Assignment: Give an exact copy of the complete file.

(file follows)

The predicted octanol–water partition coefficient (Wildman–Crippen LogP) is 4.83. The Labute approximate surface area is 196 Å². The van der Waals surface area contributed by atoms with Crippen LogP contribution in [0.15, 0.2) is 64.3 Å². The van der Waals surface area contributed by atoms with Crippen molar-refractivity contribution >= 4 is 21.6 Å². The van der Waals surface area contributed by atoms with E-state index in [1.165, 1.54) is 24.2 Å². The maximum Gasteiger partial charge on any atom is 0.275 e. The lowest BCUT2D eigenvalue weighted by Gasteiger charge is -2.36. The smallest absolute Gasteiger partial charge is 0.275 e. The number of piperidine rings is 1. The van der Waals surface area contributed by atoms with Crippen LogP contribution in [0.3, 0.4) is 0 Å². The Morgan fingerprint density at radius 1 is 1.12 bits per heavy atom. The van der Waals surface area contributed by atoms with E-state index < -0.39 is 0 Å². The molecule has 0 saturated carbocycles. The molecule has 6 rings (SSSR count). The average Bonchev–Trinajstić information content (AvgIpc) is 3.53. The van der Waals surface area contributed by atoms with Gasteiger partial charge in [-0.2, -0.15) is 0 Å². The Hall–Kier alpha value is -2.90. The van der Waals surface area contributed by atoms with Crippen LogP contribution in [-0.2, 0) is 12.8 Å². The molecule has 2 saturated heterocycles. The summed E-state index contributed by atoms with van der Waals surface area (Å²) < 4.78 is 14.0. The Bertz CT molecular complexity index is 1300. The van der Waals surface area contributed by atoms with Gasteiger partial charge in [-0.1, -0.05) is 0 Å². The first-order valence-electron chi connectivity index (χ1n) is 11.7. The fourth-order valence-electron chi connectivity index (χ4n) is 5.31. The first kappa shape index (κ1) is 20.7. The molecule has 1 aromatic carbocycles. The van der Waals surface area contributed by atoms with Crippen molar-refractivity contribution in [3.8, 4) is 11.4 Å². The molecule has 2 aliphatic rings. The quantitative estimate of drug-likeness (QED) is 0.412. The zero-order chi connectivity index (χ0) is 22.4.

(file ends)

The predicted octanol–water partition coefficient (Wildman–Crippen LogP) is 4.83. The Labute approximate surface area is 196 Å². The van der Waals surface area contributed by atoms with Crippen LogP contribution in [0.15, 0.2) is 64.3 Å². The van der Waals surface area contributed by atoms with Crippen molar-refractivity contribution >= 4 is 21.6 Å². The van der Waals surface area contributed by atoms with E-state index in [1.165, 1.54) is 24.2 Å². The maximum Gasteiger partial charge on any atom is 0.275 e. The lowest BCUT2D eigenvalue weighted by Gasteiger charge is -2.36. The smallest absolute Gasteiger partial charge is 0.275 e. The number of piperidine rings is 1. The van der Waals surface area contributed by atoms with Crippen LogP contribution in [0.3, 0.4) is 0 Å². The Morgan fingerprint density at radius 1 is 1.12 bits per heavy atom. The van der Waals surface area contributed by atoms with E-state index < -0.39 is 0 Å². The molecule has 0 saturated carbocycles. The molecule has 6 rings (SSSR count). The average Bonchev–Trinajstić information content (AvgIpc) is 3.53. The van der Waals surface area contributed by atoms with Gasteiger partial charge in [-0.2, -0.15) is 0 Å². The Hall–Kier alpha value is -2.90. The van der Waals surface area contributed by atoms with Crippen LogP contribution in [-0.2, 0) is 12.8 Å². The molecule has 2 saturated heterocycles. The summed E-state index contributed by atoms with van der Waals surface area (Å²) < 4.78 is 14.0. The Bertz CT molecular complexity index is 1300. The van der Waals surface area contributed by atoms with Gasteiger partial charge in [-0.1, -0.05) is 0 Å². The first-order valence-electron chi connectivity index (χ1n) is 11.7. The fourth-order valence-electron chi connectivity index (χ4n) is 5.31. The first kappa shape index (κ1) is 20.7. The molecule has 1 aromatic carbocycles. The van der Waals surface area contributed by atoms with Crippen molar-refractivity contribution in [3.8, 4) is 11.4 Å². The molecule has 2 aliphatic rings. The quantitative estimate of drug-likeness (QED) is 0.412. The zero-order chi connectivity index (χ0) is 22.4.